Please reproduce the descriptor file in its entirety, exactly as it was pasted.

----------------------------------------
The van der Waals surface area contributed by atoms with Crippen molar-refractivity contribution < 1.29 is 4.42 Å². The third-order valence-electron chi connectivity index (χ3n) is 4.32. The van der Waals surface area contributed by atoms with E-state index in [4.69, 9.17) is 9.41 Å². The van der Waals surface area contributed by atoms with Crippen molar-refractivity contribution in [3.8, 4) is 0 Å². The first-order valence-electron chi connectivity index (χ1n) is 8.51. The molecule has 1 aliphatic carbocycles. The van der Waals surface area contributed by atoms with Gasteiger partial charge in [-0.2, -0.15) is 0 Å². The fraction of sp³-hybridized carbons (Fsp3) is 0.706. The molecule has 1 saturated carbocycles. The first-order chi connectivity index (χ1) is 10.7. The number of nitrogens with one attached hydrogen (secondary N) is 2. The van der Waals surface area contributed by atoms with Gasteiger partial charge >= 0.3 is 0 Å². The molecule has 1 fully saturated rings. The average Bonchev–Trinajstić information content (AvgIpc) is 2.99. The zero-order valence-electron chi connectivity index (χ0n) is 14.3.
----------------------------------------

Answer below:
The van der Waals surface area contributed by atoms with Crippen molar-refractivity contribution < 1.29 is 4.42 Å². The third-order valence-electron chi connectivity index (χ3n) is 4.32. The van der Waals surface area contributed by atoms with E-state index in [4.69, 9.17) is 9.41 Å². The van der Waals surface area contributed by atoms with Crippen molar-refractivity contribution in [3.8, 4) is 0 Å². The first-order valence-electron chi connectivity index (χ1n) is 8.51. The molecule has 1 aliphatic carbocycles. The van der Waals surface area contributed by atoms with Gasteiger partial charge in [-0.2, -0.15) is 0 Å². The fraction of sp³-hybridized carbons (Fsp3) is 0.706. The molecule has 1 saturated carbocycles. The first-order chi connectivity index (χ1) is 10.7. The number of nitrogens with one attached hydrogen (secondary N) is 2. The van der Waals surface area contributed by atoms with Gasteiger partial charge >= 0.3 is 0 Å². The molecule has 1 fully saturated rings. The average Bonchev–Trinajstić information content (AvgIpc) is 2.99. The zero-order valence-electron chi connectivity index (χ0n) is 14.3.